Photo Credit: Gregg Ellman, Ellman Photography

From math to Maverick: Getting to know new Blue Jays signee Zac Cook

On a sizzling afternoon in North Texas, Zac Cook cruises down I-35 on his way home from practice with the Texas Stix, a team for whom he coaches. Wearing a pair of orange-tinted sunglasses and a black Stix hat, he’s relaxed and proud, even if the sports he loves is in disarray at the professional level.

Despite the ongoing issues surrounding MLB’s labour negotiations, Cook is feeling relieved and optimistic about his own future. Five days ago, he signed with the Toronto Blue Jays as an undrafted free agent. Regardless of what is going on now, with the global pandemic or otherwise, he’s a professional baseball player.

“Being a free agent has a new meaning now,” Cook, 22, told Blue Jays Nation. “I’m still happy with the opportunity I’ve been given and the way the team has received me, even being a free agent sign.”

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On the day of the shortened 2020 MLB Draft, he was in Oklahoma City, Okla. coaching with the Stix. On Sunday, teams were allowed to start signing undrafted free agents, which they did with immense efficiency.

Immediately, he got a bunch of calls from teams feeling out where he was at mentally. Though there was some back and forth with the Blue Jays, as is expected in negotiations, he felt confident in the organization and signed. Not only did he get the chance to speak with members from all levels of the organizational hierarchy, but he recognized that they were the first MLB organization to increase the pay for minor-league players.

A native of Flower Mound, Texas, Cook spent the last four years at the University of Texas at Arlington (UTA) playing for the Mavericks of NCAA’s Sun Belt Conference. In 596 at-bats spread across 165 games, he slashed .294/.395/.396, adding 32 doubles and 25 stolen bases. Along with teammate Cesar Gomez, who signed with the Houston Astros, Cook’s transition to professional baseball underscored a successful year for the program.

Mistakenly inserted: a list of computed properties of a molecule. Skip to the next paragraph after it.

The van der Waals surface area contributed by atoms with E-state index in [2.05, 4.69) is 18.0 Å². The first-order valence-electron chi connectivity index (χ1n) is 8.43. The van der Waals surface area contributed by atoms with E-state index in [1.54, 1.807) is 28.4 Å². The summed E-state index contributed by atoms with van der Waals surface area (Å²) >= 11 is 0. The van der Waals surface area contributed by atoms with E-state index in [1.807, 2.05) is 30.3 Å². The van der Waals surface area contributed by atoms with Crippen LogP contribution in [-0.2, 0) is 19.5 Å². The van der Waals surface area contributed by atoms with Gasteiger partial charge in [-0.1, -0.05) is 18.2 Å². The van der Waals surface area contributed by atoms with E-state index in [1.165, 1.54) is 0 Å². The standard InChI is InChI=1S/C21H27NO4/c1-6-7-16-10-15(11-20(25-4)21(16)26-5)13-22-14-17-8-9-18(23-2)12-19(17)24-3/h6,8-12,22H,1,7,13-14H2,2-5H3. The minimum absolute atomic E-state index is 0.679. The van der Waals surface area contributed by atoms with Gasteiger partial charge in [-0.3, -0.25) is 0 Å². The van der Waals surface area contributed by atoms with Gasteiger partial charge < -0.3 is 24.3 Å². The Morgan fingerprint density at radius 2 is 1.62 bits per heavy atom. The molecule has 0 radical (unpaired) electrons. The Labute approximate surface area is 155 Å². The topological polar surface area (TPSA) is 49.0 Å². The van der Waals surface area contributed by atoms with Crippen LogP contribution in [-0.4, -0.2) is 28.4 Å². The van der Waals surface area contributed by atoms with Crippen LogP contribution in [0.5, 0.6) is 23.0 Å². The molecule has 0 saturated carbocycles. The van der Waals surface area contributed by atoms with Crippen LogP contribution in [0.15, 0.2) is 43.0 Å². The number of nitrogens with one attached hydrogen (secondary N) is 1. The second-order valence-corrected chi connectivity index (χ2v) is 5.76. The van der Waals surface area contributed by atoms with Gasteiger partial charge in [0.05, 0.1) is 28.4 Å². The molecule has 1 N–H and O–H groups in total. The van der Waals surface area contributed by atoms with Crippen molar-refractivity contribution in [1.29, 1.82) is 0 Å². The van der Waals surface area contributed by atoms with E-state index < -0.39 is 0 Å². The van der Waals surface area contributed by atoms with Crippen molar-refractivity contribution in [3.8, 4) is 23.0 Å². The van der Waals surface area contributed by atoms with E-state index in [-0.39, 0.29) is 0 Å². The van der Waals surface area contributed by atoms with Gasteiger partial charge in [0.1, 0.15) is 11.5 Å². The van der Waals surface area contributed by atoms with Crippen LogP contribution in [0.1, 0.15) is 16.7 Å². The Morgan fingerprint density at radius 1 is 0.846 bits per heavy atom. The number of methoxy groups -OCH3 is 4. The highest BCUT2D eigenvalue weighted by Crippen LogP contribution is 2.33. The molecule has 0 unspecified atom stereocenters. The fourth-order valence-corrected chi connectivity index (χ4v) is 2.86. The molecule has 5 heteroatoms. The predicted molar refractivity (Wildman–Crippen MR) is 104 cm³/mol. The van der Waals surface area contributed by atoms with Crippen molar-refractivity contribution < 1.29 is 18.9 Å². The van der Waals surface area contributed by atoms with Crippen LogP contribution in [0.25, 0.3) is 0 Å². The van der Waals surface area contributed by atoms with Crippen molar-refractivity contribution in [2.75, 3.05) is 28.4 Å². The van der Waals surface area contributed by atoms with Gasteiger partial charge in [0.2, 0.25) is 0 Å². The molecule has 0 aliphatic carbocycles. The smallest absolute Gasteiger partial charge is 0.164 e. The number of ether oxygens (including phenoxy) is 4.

“He had already opened some eyes,” UTA head coach Darin Thomas remarked of Cook’s time with the program. “I really think his best days are ahead of him. I think he just started to turn the corner using the tools he’s got.”

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Versatility has always been one of Cook’s strong points. As a baseball player, he can play almost anywhere on the diamond. During his sophomore year, he filled in for injured UTA teammate Connor Aube in the outfield while still developing as a middle infielder. As a student, he turned down offers from Ivy League giants Dartmouth and Cornell to focus on baseball. Though he briefly considered playing for Ole Miss, he decided on staying in his home state.

Now, he holds an undergraduate degree in economics and finance and is already halfway through completing his Master of Business Administration (MBA) with a focus on economic data analytics.

In high school, Cook was a member of the Mu Alpha Theta National Honor Society, a mathematics honour society for American students, a fact that’s listed on his player page on UTA’s website. Inspired by his mother, Jennifer, an elementary school teacher, he understood the importance of education from a young age.

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“I forgot that was even on that bio page,” Cook laughed. “I guess my freshman year when it said ‘list of clubs or activities’, I just thought of that!”